- Remote workers reported higher anxiety for virtual meetings compared to their on-site counterparts (38% to 21%)
- Climbing the work hierarchy leads to more video call time, with 58% of entry-level workers reporting 2 hours or less per week and only 31% of leadership reporting the same
- 1 in 6 workers feel very exhausted after video calls; this exhaustion leads to more reported days of work-related burnout
If you had a Zoom call for work today, would just the thought of it stress you out? For many people, it really would. After more than a year of the common remote working experience, are employees getting better at handling virtual meetings? What stressful experiences still persist, and how can we make things better?
We recently spoke to more than a thousand employed Americans to find out. With the majority of U.S. citizens working remotely, there was a lot of virtual meeting experience in this group. They shared their top pet peeves, biggest embarrassments, and their levels of Zoom call anxiety and fatigue. If you’re curious to see the impact Zoom is having on the psyche of the American workforce – as well as possibilities for improvement – keep reading.
Video Call Emotions
Our study kicks off with a look into the emotions employees reported experiencing during the actual meetings. We compared anxiety levels for virtual versus in-person meetings, the most stressful meeting agendas, and the most worrisome video call problems.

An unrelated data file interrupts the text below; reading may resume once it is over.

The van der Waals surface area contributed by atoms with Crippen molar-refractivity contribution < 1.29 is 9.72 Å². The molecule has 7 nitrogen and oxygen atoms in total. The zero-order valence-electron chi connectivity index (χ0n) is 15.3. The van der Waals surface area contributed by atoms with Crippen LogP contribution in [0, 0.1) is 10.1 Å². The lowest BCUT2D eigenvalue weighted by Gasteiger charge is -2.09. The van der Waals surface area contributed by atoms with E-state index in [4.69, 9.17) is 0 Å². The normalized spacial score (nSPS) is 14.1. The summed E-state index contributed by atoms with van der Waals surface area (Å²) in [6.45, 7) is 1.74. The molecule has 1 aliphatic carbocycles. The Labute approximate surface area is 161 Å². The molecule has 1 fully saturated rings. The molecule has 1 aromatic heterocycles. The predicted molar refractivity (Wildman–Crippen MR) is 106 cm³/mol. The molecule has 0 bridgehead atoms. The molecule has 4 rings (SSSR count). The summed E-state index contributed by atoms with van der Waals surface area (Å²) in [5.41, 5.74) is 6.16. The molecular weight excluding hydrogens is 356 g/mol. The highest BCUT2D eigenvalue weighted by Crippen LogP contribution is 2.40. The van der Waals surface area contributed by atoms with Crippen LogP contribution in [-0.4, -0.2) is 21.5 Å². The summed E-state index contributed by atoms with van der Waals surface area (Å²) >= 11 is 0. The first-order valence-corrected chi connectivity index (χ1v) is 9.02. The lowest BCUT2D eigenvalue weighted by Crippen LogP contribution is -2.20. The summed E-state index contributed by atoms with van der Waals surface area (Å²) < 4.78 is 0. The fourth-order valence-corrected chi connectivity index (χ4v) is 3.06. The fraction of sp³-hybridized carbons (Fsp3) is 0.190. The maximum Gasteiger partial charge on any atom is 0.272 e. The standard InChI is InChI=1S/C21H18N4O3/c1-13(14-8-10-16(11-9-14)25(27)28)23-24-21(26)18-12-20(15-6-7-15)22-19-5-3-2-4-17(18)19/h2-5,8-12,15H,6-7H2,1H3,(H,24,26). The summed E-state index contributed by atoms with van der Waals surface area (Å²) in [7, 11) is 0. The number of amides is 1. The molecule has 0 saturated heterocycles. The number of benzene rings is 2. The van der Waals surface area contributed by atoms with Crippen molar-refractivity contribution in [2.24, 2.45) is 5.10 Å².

More than a third of respondents reported the highest possible anxiety levels during virtual meetings. That said, this was roughly the same frequency of anxiety experienced during in-person meetings, suggesting the digital nature is not to blame. Virtual meetings actually revealed themselves to be less stressful than in person specifically for interviews and presentations you have to lead yourself. It was group meetings that were the most poorly suited for digital instead of in-person formats.
Concerns over virtual backgrounds were the most worrisome problems among Zoom callers today. Even reputable news sources agree that your background actually does say a lot about you, warranting the common concern employees had. This struggle was even more worrisome than speaking over others or having audio quality issues on the call.
The anxiety and fatigue experienced during virtual meetings can have repercussions beyond the call itself. Next, our study digs into the exhaustion and emotions employees reported feeling immediately after the Zoom calls were over.